NEWS

Luka Magnotta trial: Berlin man met accused through dating service

10/08/2014 01:51 EDT | Updated 12/08/2014 05:59 EST
Luka Magnotta was generous — a man who threw his money around as he frequented bars and restaurants in the four days he stayed in Berlin, according to a German man who let Magnotta stay in his home after the two connected through an online dating service.

Frank Rubert, who is testifying at Magnotta's first-degree murder trial in German through an interpreter, told the court that while in Berlin the accused kept his money, around €5,000 (equivalent to about $7,000), in a sock and insisted Rubert take what he needed.

Magnotta was arrested in Berlin on June 4, a week after some of Jun Lin's remains were discovered outside a Montreal apartment building. He is charged with five offences, including first-degree murder in Lin's death. 

Rubert and Magnotta met at the end of May 2012 through an online dating service for men, GayRomeo, the witness told the court, and even provided a printed log of the chat.

The transcript entered into evidence begins on May 31, 2012, and one of the first messages is from Magnotta, writing under the name william2323, saying: "I am seeking residence to live. I want to live with kind man."

Rubert offers his apartment, and receives a jubilant response from Magnotta, who is in Paris and ready to book a bus ticket: "I LOVE YOU!!! THANK YOU!!!! ...you are very very kind!!! I need help and I am lost and thank you!!!"

Rubert told the court that when Magnotta arrived at the bus station in Berlin, he looked scruffy, with greasy long hair. They went to Rubert's apartment and the accused stayed there for four days, although communication was difficult since the witness speaks only German, a language Magnotta does not know.

Rubert said he never found out where Magnotta was from, only that the accused told him he had come to Berlin from Paris for a new start, after breaking up with his boyfriend.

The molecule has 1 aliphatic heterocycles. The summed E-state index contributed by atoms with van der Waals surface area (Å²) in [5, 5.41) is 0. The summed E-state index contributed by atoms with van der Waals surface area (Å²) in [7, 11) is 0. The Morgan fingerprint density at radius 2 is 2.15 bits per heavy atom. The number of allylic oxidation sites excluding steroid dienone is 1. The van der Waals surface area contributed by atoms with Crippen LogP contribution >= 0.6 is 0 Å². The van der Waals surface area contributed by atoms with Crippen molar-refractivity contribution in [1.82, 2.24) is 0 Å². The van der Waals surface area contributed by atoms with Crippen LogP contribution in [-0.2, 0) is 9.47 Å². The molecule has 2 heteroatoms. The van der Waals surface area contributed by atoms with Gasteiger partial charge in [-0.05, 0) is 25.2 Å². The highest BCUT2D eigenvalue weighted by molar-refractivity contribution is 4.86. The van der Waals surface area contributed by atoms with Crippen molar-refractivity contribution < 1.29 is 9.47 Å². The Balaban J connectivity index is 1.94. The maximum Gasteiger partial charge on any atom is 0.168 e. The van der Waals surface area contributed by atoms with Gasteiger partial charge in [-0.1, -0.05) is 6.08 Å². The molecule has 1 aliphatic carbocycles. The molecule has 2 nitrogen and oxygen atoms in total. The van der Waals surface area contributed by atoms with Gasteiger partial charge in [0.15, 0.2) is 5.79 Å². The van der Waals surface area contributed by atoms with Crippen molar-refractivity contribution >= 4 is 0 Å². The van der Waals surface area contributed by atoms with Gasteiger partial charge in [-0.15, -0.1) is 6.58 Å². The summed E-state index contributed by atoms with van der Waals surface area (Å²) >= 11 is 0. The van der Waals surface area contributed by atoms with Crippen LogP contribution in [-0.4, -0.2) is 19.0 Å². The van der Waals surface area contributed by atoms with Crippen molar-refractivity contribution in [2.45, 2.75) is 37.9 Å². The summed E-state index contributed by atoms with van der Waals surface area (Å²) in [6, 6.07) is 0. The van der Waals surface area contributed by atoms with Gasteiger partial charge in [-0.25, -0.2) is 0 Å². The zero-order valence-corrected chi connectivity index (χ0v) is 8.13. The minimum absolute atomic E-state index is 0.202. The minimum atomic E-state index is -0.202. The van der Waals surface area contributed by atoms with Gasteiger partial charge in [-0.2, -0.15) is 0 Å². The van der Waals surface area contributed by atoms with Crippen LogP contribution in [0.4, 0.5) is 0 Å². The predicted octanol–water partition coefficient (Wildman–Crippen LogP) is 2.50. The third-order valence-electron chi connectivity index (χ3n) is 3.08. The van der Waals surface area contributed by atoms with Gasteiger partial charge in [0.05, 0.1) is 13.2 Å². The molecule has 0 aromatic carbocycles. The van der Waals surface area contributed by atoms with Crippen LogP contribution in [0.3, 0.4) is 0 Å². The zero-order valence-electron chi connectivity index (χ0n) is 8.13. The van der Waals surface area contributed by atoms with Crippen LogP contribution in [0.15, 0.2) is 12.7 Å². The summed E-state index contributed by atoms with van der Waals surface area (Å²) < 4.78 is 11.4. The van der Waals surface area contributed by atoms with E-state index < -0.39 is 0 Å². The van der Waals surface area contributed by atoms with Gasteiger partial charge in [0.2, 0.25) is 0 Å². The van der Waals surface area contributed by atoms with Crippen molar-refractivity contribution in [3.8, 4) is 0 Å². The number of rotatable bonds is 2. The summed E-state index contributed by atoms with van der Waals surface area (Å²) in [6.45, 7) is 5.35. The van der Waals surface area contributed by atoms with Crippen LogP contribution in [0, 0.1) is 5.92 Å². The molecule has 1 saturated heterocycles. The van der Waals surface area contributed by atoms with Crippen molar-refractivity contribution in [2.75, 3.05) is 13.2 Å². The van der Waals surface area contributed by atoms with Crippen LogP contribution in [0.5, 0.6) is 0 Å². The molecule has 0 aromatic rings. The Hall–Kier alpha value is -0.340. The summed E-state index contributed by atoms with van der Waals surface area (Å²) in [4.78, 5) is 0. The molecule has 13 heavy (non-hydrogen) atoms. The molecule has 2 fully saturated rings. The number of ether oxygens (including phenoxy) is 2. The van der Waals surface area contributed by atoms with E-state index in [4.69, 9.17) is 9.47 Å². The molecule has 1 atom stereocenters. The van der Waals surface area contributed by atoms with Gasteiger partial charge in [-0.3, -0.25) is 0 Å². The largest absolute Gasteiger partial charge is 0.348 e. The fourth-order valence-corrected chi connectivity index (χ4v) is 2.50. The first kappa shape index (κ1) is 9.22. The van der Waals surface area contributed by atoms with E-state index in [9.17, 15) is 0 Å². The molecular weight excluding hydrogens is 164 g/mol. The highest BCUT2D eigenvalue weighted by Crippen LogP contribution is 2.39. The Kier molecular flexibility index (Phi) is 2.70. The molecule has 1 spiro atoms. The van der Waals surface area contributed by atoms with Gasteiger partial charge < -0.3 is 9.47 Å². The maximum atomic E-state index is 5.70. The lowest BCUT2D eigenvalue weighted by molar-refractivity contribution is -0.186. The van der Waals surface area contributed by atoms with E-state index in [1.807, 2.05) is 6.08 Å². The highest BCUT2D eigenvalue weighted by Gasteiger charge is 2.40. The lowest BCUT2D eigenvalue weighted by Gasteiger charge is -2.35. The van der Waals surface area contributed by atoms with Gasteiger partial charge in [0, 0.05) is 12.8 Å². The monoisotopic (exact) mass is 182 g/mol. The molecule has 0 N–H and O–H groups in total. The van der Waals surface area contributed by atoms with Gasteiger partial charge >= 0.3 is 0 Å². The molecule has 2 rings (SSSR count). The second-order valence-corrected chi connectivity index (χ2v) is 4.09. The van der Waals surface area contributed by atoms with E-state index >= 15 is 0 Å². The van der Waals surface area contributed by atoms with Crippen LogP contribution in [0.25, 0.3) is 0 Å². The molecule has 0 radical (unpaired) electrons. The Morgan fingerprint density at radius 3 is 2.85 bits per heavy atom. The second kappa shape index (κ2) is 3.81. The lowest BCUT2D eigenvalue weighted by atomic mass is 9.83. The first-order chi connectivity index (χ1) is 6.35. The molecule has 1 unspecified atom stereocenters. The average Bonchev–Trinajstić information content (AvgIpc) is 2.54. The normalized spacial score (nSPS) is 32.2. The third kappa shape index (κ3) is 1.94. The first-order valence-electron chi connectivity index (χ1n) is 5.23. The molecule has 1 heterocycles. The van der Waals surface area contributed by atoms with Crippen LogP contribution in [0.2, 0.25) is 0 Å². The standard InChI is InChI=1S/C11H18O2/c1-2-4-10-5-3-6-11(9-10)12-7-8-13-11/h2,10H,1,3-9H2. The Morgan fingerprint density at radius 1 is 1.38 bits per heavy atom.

Magnotta went by 'Kirk' or 'William'

As he testified, Rubert called the accused "Mr. Magnotta," but Crown prosecutor Louis Bouthillier asked him to be specific.

Rubert said that while in Berlin, Magnotta called himself either Kirk or William, but he wasn't certain. The witness also spent long moments during pauses in his testimony staring at Magnotta sitting calmly in the bulletproof prisoner's box.

The witness told the court he does not usually read the news, but on June 4 he took the subway, picked up a newspaper and realized his guest resembled the photo of a man police were searching for.

He told the jury he called police and informed them that "maybe he had a murderer" staying with him.

Magnotta was arrested at a Berlin internet café several hours later.

Magnotta has entered a not guilty plea to all five charges he is standing trial on, but he has agreed to the facts of the case, including that he killed Lin.

His lawyer has told the jury he intends to prove that his client was not criminally responsible for his actions because of mental illness. He told the court Magnotta suffers from schizophrenia.

The Crown prosecutor in the case told the court he will present evidence that shows Magnotta had documented a plan to kill someone six months before Lin's death.

The trial continues this afternoon.

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